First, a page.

Supplies collected as part of a local drive called Operation Iraqi Schools arrived in the capital city about a week and a half ago, said Tribune-Herald marketing director Ann Roznovsky.
Since then, soldiers from the 56th Brigade Combat Team of the Texas National Guard
have been distributing them to schools throughout the area, she
asked if local residents might be able to send school supplies for a classroom or two.
Many of the schools in Baghdad were little more than mud huts, Bentley told Roznovsky
, and most children lacked even basic supplies, such as writing paper and crayons.
eagerly responded and told Bentley that Central Texas could do more than help just a few dozen children.
replied once again and said she
was setting a goal of 2,000 children, recalling how generous Central Texans had been with the phone card drive.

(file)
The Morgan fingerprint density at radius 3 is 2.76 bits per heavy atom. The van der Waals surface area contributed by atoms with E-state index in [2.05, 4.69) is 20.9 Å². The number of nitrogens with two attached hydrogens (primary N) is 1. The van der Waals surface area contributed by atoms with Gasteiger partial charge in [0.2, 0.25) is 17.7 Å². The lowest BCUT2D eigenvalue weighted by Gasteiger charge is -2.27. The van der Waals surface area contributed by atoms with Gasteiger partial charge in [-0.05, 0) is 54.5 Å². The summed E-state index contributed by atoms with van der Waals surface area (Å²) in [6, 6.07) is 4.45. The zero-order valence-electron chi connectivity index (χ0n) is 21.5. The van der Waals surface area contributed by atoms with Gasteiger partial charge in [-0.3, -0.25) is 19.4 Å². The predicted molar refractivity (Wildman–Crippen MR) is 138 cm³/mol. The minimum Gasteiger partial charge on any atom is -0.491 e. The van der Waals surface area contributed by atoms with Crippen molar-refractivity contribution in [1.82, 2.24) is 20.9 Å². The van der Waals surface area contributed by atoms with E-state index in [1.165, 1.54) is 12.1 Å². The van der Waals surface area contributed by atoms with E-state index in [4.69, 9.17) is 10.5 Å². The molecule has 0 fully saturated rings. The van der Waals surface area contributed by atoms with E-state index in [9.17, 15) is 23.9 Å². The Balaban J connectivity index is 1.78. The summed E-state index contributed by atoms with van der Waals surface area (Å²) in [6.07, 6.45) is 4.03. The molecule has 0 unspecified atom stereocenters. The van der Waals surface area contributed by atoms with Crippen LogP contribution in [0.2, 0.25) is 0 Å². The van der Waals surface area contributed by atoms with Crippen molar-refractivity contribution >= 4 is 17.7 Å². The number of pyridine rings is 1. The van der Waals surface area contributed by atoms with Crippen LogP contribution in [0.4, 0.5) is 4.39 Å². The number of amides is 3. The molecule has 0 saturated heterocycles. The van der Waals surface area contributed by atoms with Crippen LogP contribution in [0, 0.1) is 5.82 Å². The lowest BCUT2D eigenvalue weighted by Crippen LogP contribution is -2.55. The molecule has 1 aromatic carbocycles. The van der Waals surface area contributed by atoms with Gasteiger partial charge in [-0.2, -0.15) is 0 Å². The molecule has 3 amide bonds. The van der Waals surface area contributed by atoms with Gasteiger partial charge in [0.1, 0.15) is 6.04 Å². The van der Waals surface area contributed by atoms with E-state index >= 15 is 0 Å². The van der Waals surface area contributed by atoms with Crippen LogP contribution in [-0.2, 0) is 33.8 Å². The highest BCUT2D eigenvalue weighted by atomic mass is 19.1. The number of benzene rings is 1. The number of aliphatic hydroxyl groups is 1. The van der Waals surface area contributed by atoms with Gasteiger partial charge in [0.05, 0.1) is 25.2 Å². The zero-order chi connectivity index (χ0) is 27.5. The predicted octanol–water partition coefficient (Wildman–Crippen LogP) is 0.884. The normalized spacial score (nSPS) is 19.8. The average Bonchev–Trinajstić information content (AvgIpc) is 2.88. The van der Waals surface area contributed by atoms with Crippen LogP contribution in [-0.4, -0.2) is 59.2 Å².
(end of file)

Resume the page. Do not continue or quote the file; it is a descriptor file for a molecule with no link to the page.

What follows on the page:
...An appeal was put out to the community and it didn't take long, Roznovsky said, before donations started pouring in. Staples, the office supply company, lent the most help by coordinating about $17,000 in contributions from school-products suppliers.
But just as heartwarming, Roznovsky
said, were all of the smaller donations.Some came from individuals.Others were from churches, schools and other groups, such as $140 sent in by a group of Crawford residents who drink coffee together every morning.
,It was a preponderance of individuals,, Roznovsky said. ,I just love that, that it was real people like you and me who work for a living and are willing to share.,
In total, the campaign raised $31,247 in cash and goods contributions, Roznovsky